The United States wasn't built as a democracy. The Senate doesn't
represent people. Both sides hate gerrymandering and the courts refuse
to fix it. Our right to be heard is defeated by voter suppression and an
Electoral College system that concentrates power in a handful of states
and too often reverses the popular vote. But within our flawed system,
we have the tools to tackle our most stubborn election problems by
flexing state and local power (no constitutional amendments or courts
required). This should be the last American election that works against
the people. Kristin Eberhard, Director of Democracy at Sightline
Institute, thoughtfully researched how the U.S. election system is
unjust to many by design, and walks us through 10 big but practical
ideas for making our elections free, fair, and secure. Now is the time:
than half of Americans live in just nine states. That means less than
half the population controls 82 percent of the Senate. It doesn't have
to be that way. We can hope the Senate eliminates the filibuster. But
while we're holding our breath, what if we went further and remade the
Senate to represent people?
- Voter suppression justified by
trumped up fears of double voting and dead voters – why? There's already
a simple, proven solution working in 30 states to keep voter lists
secure and accurate.
- Feel stuck with the Electoral College
reversing the popular vote? That isn't even in the Constitution! There
is a path for states to ensure the candidate with the most votes wins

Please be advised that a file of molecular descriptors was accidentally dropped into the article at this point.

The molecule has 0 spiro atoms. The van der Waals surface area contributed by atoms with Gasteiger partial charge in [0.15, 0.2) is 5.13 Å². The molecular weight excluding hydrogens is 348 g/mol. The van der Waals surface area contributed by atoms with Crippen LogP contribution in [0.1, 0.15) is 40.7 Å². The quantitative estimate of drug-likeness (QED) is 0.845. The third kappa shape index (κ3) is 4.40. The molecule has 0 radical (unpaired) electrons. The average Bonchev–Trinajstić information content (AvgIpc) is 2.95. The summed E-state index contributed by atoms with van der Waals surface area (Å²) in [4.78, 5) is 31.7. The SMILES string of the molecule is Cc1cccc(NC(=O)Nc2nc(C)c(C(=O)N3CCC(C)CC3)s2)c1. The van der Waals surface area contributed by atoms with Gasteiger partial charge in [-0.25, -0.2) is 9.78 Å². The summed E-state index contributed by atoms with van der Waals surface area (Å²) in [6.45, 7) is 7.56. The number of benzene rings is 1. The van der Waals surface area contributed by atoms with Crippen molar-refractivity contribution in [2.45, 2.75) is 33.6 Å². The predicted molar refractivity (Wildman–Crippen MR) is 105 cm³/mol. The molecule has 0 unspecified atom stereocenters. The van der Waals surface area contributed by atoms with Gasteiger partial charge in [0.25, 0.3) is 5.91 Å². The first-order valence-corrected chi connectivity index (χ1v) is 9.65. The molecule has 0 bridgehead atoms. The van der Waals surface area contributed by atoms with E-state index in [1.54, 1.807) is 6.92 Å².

(and we're already on it).
- We could defeat gerrymandering and
create a multi-party system where voters have more options, lawmakers
get more work done, and extremists are relegated to the fringe, unable
to take over a major party.
A field guide to better
elections for both sides of the aisle, Becoming a Democracy illuminates
the meaningful, concrete actions that can transform our elections and
make sure everyone's vote counts (and that they get to vote in the first
place). Eberhard delves into the history and evolution of our flawed
systems, showing their impact on voters the outcomes of our elections,
and the perpetuation of racist policies.
- American voters aren't going to elect the American president. Twelve states are.
in every 13 Black adults could not vote as the result of laws limiting
voting rights for people with felony convictions, as of 2016.
23 million American citizens who are eligible to vote could not
exercise that right if all states had strict voter ID laws. More than
one in ten voting-age citizens do not have a current, government-issued
photo ID--if you're in a state with a strict Voter ID law, that means no
- The Supreme Court cleared the way for states to purge 2
million voters from the rolls between 2012 and 2016. She also shows how
states across the country are changing all that with proven solutions
for running fair elections and making every vote count.
states are members of a secure and modern system to keep voter rolls
clean. Together, they've removed more than 300,000 names of deceased
voters from their rolls and updated addresses for nearly 10 million
- In the 2020 primary, Montana mailed ballots to all registered voters. It saw the highest voter turnout in more than 40 years.
the 2014 midterm elections, voter participation in Vote At Home states
across the nation was on average 23 percent higher than in other states.
- In 2018, Maine voters used ranked ballots to elect members of
Congress. A four-way race for a House seat would have elected someone
with only minority support, but ranked choice voting elected the
candidate with support from more than half of voters.